My 5: Julian McCullough's Biggest Pop Culture Soft Spots (Exclusive)
By Emily Krauser
It's hard not to get wrapped up in nostalgia, but for Julian McCullough, he's turned "bad" pop culture into an entire podcast.
The comedian -- seen on Chelsea Lately and MTV's Guy Code -- hosts The Soft Spot with fiancée Meg Molloy. Though the two have enough chemistry to hold every episode themselves, the pair invites equally hilarious guests on to, what they call, "the world's first easy listening, comedy podcast" to talk about all of the pop culture phenomena that we hold near and dear to our hearts, plus those guilty pleasures we should never be ashamed of. Each episode is a deep dive into one of these nostalgic pleasures -- and, honestly, who doesn't need that right now?
"There has never been a time when we didn't need comedy, but these days, there does seem to be more fighting than ever," McCullough tells ET. "We just wanted to make something where no one fights and the subjects are ones that bring us together rather than divide us."
Noting that his dream guests would be anyone who wrote an '80s power ballad, which isn't limited to Richard Marx, Belinda Carlisle, David Foster and Huey Lewis, he adds: "The most exciting part is the opportunity to create a community of like-minded people and fans."
Most importantly, he gets to work with his lady love. "My favorite part of working with Meg is that she's my best friend! She makes me laugh," says McCullough, whose stand-up special Maybe I'm a Man premieres June 8 on Comedy Central. "She also knows when to rein me in and when to encourage me to keep going, has a sexy voice and an amazing collection of muumuus!"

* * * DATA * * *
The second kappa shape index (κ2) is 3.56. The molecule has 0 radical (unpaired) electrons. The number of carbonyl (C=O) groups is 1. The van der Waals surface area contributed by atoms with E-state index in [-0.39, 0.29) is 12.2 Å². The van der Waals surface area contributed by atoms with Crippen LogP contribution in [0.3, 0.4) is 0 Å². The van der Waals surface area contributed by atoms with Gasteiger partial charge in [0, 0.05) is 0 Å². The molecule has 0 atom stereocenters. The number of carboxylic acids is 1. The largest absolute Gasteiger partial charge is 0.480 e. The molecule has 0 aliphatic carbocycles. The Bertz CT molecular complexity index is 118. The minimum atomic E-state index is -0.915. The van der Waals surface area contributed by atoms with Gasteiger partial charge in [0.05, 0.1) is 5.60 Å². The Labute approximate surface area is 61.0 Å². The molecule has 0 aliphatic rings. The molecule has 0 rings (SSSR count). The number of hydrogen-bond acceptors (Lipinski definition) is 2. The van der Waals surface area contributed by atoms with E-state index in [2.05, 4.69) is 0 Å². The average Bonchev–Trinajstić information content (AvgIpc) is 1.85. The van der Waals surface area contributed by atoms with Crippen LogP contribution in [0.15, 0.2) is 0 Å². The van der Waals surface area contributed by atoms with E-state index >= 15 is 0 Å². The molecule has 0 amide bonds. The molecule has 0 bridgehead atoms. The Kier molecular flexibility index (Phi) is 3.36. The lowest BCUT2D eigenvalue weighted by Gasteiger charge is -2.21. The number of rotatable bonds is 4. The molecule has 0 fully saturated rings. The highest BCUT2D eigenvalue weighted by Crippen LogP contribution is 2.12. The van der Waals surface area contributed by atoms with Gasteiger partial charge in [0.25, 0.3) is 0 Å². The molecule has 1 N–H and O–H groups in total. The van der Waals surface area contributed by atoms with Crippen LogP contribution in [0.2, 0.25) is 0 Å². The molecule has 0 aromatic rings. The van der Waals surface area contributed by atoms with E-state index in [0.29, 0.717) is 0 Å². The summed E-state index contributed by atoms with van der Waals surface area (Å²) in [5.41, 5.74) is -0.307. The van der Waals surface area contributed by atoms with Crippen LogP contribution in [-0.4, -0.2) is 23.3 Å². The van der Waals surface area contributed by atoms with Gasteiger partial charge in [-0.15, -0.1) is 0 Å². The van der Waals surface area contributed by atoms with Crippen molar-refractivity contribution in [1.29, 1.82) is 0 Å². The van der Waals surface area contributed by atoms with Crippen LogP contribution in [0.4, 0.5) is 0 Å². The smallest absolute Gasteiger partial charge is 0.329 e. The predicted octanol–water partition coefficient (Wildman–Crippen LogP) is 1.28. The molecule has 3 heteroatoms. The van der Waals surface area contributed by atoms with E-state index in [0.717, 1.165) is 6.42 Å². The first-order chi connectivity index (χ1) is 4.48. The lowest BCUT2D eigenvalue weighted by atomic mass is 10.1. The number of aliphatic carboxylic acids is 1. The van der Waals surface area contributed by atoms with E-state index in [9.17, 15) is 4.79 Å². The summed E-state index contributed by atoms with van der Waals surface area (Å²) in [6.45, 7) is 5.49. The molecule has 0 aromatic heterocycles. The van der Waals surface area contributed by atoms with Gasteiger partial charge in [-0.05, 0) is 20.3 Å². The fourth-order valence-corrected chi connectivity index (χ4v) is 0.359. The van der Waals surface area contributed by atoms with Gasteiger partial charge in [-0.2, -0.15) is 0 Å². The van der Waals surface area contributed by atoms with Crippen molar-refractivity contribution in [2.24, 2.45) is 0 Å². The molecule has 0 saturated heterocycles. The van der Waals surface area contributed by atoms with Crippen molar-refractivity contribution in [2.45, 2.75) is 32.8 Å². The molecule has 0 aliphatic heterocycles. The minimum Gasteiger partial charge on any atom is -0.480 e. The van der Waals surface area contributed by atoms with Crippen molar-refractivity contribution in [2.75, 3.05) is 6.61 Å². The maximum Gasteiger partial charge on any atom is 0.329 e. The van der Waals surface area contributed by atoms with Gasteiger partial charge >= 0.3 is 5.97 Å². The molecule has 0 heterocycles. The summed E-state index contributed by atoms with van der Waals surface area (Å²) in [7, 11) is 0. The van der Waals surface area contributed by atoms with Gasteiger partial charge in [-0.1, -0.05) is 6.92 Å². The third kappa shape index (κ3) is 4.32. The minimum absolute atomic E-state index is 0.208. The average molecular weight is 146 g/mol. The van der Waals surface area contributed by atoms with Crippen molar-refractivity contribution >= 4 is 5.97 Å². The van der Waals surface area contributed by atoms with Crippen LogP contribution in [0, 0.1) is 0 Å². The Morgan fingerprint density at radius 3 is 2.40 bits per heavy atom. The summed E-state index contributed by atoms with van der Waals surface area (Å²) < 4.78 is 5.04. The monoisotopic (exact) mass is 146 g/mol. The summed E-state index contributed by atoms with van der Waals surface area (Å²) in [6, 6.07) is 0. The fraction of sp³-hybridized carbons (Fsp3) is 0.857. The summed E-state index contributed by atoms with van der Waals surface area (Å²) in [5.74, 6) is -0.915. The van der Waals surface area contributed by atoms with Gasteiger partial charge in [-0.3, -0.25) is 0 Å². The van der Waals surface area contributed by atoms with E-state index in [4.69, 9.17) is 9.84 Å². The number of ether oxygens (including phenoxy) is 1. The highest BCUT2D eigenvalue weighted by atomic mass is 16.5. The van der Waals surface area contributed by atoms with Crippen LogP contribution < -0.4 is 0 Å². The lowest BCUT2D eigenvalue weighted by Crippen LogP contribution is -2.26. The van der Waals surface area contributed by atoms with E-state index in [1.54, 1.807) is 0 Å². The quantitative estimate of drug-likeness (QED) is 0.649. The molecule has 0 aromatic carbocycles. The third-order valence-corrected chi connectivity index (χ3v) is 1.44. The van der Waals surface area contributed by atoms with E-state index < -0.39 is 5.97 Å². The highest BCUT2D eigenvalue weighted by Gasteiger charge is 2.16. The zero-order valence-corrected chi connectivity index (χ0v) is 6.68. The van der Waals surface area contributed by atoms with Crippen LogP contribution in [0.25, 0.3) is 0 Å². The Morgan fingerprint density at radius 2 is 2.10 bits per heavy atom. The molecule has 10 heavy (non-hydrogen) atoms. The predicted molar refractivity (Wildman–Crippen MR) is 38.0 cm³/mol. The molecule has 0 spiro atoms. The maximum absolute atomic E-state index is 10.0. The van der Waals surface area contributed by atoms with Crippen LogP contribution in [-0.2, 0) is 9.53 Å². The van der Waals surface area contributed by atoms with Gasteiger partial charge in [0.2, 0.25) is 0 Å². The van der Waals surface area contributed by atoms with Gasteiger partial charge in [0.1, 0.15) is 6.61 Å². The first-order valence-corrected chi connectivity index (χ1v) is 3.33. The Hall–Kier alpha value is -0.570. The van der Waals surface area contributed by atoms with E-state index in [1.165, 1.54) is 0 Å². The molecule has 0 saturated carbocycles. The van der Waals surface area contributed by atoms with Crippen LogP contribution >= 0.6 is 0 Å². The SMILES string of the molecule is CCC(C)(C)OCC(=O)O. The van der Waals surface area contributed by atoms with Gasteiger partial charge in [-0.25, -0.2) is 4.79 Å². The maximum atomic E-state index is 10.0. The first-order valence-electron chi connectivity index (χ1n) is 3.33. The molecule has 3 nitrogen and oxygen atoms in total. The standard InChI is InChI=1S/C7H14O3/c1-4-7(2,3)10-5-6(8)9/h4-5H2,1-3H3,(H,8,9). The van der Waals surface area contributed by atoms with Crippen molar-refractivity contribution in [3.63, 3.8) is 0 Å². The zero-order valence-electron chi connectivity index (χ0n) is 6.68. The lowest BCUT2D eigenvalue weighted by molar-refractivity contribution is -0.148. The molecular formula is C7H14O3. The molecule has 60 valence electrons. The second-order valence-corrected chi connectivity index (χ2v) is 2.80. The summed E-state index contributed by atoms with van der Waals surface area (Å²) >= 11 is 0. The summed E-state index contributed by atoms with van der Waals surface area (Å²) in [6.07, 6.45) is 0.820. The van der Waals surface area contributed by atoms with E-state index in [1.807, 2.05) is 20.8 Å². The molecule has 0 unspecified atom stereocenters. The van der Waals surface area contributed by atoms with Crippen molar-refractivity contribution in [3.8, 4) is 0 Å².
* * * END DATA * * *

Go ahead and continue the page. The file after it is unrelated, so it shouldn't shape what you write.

While their guests have waxed poetic over the likes of Mr. Rogers (John Mulaney), Patrick Swayze in Ghost (Nicole Byer) and Sweet Valley High (Emily V. Gordon), we taxed McCullough with coming up with the five most nostalgic TV shows, songs and movies that he just can't stay away from. Trust us, they're both oldies and goodies -- plus one you probably still watch with your parents.
"I can recite the movie word for word, and I love David Bowie for giving his whole heart to the role and the soundtrack."
That Thing You Do! (1996)
"I love the nostalgic look at the '60s era and that Tom Hanks wrote the theme by humming it to the guy from Fountains of Wayne."
Chris de Burgh's "The Lady in Red" (1986)
"My sister taped this off of the radio and danced to it in her room every night."
Golden Girls (1985-1992)
"No other show works as well as an emotional Band-Aid."
The Jeopardy! Theme Song
"We used to watch Jeopardy! as a family when I was young."